But there are difficult decisions ahead, and we think it’s time for this initiative to step up its ambitions. The Wider South East political group needs to evolve into a forum where decisions can be made, and common asks are taken to government. It needs to become more strategic, and draft a vision for the whole region – an industrial strategy for the Southern Superhub.

Government could do much to support, by rewarding collaboration with additional financial and political freedoms, and long-term infrastructure investment. Reshaping the Minister for London into a senior minister for the Wider South East would be a good start.

Sceptics note that having 156 local authorities speak with a single voice is close to impossible. But the urgency of challenges facing the region, and the progress made in the last few years, suggests that much could be achieved with the right government incentives.

Nicolas Bosetti is a senior researcher at the Centre for London. He tweets as @nicolasbosetti.

Next-door Neighbours has been jointly published by Centre for London, the capital’s dedicated think tank, and the Southern Policy Centre, the think tank for central southern England.

 
 
 
 

Green roofs improve cities – so why don’t all buildings have them?

The green roof at the Kennedy Centre, Washington DC. Image: Getty.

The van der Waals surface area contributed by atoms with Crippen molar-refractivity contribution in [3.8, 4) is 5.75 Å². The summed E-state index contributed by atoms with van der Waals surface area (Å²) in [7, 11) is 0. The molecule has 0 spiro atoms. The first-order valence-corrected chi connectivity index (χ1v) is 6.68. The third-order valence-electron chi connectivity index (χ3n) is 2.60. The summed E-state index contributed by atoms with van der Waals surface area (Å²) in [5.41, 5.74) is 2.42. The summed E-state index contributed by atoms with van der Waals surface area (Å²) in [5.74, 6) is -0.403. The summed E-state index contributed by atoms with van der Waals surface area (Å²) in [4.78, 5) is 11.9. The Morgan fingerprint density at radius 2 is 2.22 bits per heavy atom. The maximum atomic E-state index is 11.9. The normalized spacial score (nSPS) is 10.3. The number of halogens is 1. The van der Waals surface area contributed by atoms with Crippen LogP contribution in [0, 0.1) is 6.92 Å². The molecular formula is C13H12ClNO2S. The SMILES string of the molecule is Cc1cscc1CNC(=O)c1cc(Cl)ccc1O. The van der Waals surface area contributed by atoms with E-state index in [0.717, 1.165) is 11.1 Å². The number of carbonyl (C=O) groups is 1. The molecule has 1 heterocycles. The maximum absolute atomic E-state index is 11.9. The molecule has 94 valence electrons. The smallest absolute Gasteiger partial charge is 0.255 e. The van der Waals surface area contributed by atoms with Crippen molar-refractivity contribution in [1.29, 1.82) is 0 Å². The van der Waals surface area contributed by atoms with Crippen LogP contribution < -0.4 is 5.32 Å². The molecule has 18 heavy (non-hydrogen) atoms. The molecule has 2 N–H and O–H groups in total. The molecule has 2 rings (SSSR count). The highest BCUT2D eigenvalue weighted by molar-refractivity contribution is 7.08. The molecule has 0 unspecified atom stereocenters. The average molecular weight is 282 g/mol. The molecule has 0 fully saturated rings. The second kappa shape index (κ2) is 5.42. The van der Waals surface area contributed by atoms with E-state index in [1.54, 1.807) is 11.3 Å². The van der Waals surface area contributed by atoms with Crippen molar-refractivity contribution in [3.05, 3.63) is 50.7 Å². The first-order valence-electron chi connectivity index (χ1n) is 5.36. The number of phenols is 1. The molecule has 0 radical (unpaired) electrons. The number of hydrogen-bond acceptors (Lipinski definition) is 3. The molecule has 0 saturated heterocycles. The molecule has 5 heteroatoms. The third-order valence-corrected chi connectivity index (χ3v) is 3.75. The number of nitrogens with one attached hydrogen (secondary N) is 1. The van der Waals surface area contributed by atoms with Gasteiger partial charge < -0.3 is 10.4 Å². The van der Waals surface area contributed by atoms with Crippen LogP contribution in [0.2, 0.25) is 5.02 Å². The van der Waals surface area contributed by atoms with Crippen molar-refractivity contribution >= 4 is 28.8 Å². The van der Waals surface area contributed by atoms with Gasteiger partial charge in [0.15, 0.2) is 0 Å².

Rooftops covered with grass, vegetable gardens and lush foliage are now a common sight in many cities around the world. More and more private companies and city authorities are investing in green roofs, drawn to their wide-ranging benefits which include savings on energy costs, mitigating the risk from floods, creating habitats for urban wildlife, tackling air pollution and urban heat and even producing food.

A recent report in the UK suggested that the green roof market there is expanding at a rate of 17 per cent each year. The world’s largest rooftop farm will open in Paris in 2020, superseding similar schemes in New York City and Chicago. Stuttgart, in Germany, is thought of as “the green roof capital of Europe”, while Singapore is even installing green roofs on buses.

These increasingly radical urban designs can help cities adapt to the monumental challenges they face, such as access to resources and a lack of green space due to development. But buy-in from city authorities, businesses and other institutions is crucial to ensuring their success – as is research investigating different options to suit the variety of rooftop spaces found in cities.

A growing trend

The UK is relatively new to developing green roofs, and governments and institutions are playing a major role in spreading the practice. London is home to much of the UK’s green roof market, mainly due to forward-thinking policies such as the 2008 London Plan, which paved the way to more than double the area of green roofs in the capital.

Although London has led the way, there are now “living labs” at the Universities of Sheffield and Salford which are helping to establish the precedent elsewhere. The IGNITION project – led by the Greater Manchester Combined Authority – involves the development of a living lab at the University of Salford, with the aim of uncovering ways to convince developers and investors to adopt green roofs.

Ongoing research is showcasing how green roofs can integrate with living walls and sustainable drainage systems on the ground, such as street trees, to better manage water and make the built environment more sustainable.